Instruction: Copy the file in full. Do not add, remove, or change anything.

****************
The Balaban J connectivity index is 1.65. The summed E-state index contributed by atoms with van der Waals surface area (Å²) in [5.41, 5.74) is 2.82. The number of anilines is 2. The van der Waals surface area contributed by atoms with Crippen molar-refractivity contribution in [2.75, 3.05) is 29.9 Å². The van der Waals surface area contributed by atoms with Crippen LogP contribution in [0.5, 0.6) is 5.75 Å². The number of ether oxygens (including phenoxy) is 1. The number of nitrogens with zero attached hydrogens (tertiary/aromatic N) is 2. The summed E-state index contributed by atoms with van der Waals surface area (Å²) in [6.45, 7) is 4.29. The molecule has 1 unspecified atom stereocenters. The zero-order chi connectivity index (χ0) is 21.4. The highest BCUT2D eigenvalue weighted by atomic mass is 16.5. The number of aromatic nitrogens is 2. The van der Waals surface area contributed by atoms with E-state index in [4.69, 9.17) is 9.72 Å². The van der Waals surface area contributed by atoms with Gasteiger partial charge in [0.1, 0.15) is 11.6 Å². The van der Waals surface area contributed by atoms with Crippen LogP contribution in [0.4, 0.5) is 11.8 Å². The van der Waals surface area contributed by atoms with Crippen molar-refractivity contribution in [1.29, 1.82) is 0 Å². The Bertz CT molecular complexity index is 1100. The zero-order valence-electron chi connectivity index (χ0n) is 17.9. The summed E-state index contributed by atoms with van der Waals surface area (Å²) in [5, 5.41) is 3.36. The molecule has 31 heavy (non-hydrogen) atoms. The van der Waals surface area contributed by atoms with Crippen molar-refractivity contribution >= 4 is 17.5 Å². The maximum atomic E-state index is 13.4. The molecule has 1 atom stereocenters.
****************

The Balaban J connectivity index is 1.65. The summed E-state index contributed by atoms with van der Waals surface area (Å²) in [5.41, 5.74) is 2.82. The number of anilines is 2. The van der Waals surface area contributed by atoms with Crippen molar-refractivity contribution in [2.75, 3.05) is 29.9 Å². The van der Waals surface area contributed by atoms with Crippen LogP contribution in [0.5, 0.6) is 5.75 Å². The number of ether oxygens (including phenoxy) is 1. The number of nitrogens with zero attached hydrogens (tertiary/aromatic N) is 2. The summed E-state index contributed by atoms with van der Waals surface area (Å²) in [6.45, 7) is 4.29. The molecule has 1 unspecified atom stereocenters. The zero-order chi connectivity index (χ0) is 21.4. The highest BCUT2D eigenvalue weighted by atomic mass is 16.5. The number of aromatic nitrogens is 2. The van der Waals surface area contributed by atoms with E-state index in [4.69, 9.17) is 9.72 Å². The van der Waals surface area contributed by atoms with Gasteiger partial charge in [0.1, 0.15) is 11.6 Å². The van der Waals surface area contributed by atoms with Crippen LogP contribution in [0.4, 0.5) is 11.8 Å². The van der Waals surface area contributed by atoms with Crippen molar-refractivity contribution in [1.29, 1.82) is 0 Å². The Bertz CT molecular complexity index is 1100. The zero-order valence-electron chi connectivity index (χ0n) is 17.9. The summed E-state index contributed by atoms with van der Waals surface area (Å²) in [5, 5.41) is 3.36. The molecule has 31 heavy (non-hydrogen) atoms. The van der Waals surface area contributed by atoms with Crippen molar-refractivity contribution >= 4 is 17.5 Å². The maximum atomic E-state index is 13.4. The molecule has 1 atom stereocenters.